Help! My Baby Won’t Take a Pacifier
- Many babies love pacifiers as they help with sleep, can relieve ear pain and pressure, and reduces the risk of SIDS.
- Pacifiers help to soothe colicky newborn babies and provide a useful distraction for shots and doctor visits.
- Many parents prefer pacifier use because they’re disposable, making it an easier habit to stop than thumb-sucking.
- Some children can become dependent on pacifiers which can misalign your baby’s teeth.
- Pediatricians recommend using pacifiers primarily for tired and colicky babies and waiting until your baby is at least 3-4 weeks old before introducing one to avoid nipple confusion.
- To get your newborn baby to try a pacifier for the first time, introduce it for fun, between a feeding session or before nap time.
- Never force your baby to take a pacifier. If your baby is resistant to taking one or spits it out, leave it and try another time.
Many parents want to take advantage of the soothing and sleep-inducing benefits of using pacifiers during the first year of infancy.
Some babies spit out, reject, or have aversions to taking pacifiers, which can be frustrating and confusing for fussy babies and their parents. This is completely normal, and not all babies will take a pacifier.
We’ll discuss how you can get your baby to take a pacifier for parents who would like to benefit from some of the ways pacifiers can help soothe young babies.
There are common reasons why your baby rejects his pacifier and techniques you can try to get him to come around. Also, we’ll give you alternatives to comfort your baby if he’s not taking a pacifier yet.
Advantages of Using a Pacifier
When introducing a pacifier to your baby, there are pros and cons to consider.
- Helps with sleep: Parents love that pacifiers help babies fall asleep fast. If your baby has trouble settling down, is colicky, or you’re trying to break the habit of nursing or giving a bottle to your baby to sleep, a pacifier could be the solution.
- Relieves ear pain: Pacifiers are wonderful for flying and travel. Babies don’t know how to “pop” their ears, so sucking on a pacifier helps to relieve ear pain caused by air pressure changes. Additionally, this can relieve ear pain in sick, congested babies.
- Reduces risk of SIDS: Using a pacifier at nap time and bedtime can help reduce the risk of sudden infant death syndrome (SIDS).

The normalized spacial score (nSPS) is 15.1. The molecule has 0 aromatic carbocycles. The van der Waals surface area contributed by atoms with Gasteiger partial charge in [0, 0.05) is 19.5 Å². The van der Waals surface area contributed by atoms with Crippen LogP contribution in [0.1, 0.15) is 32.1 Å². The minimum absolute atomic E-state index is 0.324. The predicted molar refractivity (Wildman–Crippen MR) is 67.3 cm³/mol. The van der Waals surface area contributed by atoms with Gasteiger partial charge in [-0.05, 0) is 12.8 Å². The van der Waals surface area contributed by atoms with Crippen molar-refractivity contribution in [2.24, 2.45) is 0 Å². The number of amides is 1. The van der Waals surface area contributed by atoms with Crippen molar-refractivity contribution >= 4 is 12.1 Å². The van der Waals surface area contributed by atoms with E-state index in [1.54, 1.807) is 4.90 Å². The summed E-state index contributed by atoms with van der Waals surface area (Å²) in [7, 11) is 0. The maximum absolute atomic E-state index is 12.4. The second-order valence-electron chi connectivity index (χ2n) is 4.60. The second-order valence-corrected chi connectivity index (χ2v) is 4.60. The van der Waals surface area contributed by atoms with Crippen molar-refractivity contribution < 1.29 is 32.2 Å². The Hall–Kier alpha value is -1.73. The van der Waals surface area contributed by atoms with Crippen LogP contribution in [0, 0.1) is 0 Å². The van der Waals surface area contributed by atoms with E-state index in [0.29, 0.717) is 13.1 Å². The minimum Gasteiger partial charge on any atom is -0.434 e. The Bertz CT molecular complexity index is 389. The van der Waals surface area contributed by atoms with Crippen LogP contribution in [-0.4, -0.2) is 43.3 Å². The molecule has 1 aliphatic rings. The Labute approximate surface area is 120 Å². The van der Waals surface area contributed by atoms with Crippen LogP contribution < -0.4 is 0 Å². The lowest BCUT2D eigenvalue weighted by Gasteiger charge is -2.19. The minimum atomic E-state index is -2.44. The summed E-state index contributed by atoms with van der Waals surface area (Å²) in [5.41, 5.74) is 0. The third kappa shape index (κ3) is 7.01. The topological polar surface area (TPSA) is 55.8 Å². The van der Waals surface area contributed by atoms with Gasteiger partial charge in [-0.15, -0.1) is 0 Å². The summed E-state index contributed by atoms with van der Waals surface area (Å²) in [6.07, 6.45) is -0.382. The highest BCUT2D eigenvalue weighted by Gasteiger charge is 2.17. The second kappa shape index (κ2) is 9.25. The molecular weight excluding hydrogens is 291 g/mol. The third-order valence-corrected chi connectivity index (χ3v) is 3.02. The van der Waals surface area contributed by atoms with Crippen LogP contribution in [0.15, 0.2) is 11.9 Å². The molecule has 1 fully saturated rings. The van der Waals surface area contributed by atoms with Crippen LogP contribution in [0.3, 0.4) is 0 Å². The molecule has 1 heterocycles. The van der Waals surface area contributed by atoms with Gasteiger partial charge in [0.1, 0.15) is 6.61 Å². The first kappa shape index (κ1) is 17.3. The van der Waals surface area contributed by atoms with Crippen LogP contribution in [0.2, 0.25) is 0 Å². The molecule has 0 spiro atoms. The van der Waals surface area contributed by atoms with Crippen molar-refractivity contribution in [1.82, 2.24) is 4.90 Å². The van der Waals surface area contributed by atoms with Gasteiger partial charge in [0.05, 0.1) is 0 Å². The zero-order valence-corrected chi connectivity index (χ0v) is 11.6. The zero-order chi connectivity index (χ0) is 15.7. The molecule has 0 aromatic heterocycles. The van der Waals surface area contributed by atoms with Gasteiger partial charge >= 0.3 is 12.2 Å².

- Soothing: Pacifiers can soothe a fussy baby. Often babies are happiest when sucking on something as it mimics the comforting motion for breastfed babies.
- Provides a distraction: Pacifiers can serve as an instant distraction from so many uncomfortable situations in your baby’s life, such as vaccinations, blood tests, procedures, teething discomfort, and others.
- Disposable: When it’s time to stop, you can toss them. If your child is in the habit of sucking on his thumb, it could be more difficult to break this habit.
- Non-nutritive sucking: Did you know the importance of babies satisfying their need to suck even when they’re not hungry? In fact, non-nutritive sucking has been shown to provide pain relief in many babies.
- Helps with colic: Babies are most likely to experience colic during their first six weeks, up until around three months old. This is also when newborn babies have a strong need to suck. It’s helpful to think of the word “pacifier” in literal terms – it’s to pacify her. Meaning it satisfies her need for non-nutritive sucking and is a soothing and comforting action for your baby.
- Helps preemies: Premature babies seem to benefit significantly from using a pacifier. A Journal of Clinical Nursing study stated that giving pacifiers to preemies encouraged a quicker sucking response and helped them transition to oral feeding faster.
- Dependent on it: If your baby uses a pacifier to sleep, you’ll likely face middle-of-the-night cry sessions when the pacifier falls out of your baby’s mouth. Weaning may also be difficult.
- Increases risk of middle ear infections: While statistically true, rates of middle ear infections are generally lowest from birth to 6 months, when the risk of SIDS is the highest. This is your decision, but parents often accept this risk, as pacifiers have many additional benefits.
- Disrupts Breastfeeding: If you’re breastfeeding or attempting to, experts recommend holding off on offering a pacifier until your baby is around 3-4 weeks old. Bottle-fed babies don’t have to worry about this. Reviews of unrestricted pacifier use in healthy, full-term infants have found no discernable impact on their continuation of breastfeeding. Still, it is something to consider if you fear your breastfed baby will experience nipple confusion.
- Dental problems: Generally, regular pacifier use doesn’t cause long-term dental issues, but prolonged use might cause misalignment in your baby’s teeth.
Are Pacifiers Safe for Babies?
As with any tool, toy, or product you use around your child, you need to monitor them and ensure they’re using it in its intended and safest form. Check out our list of the best pacifiers for your baby if you’re looking for high-quality, safe products.
Do’s and Don’ts of Pacifiers
There are some clear do’s and don’ts for safe pacifier use:
- Choose a one-piece, dishwasher-safe pacifier. Two-piece pacifiers pose a choking hazard.
- Introduce it, but don’t force your baby to use a pacifier.
- Clean your baby’s pacifier by running it through the dishwasher or boiling it to sterilize it (important for newborn babies up to 6 months old).
- After 6-months, you can simply wash your baby’s pacifier with soap and water. Avoid using your mouth to “clean” a pacifier for your baby. You will spread more germs that way.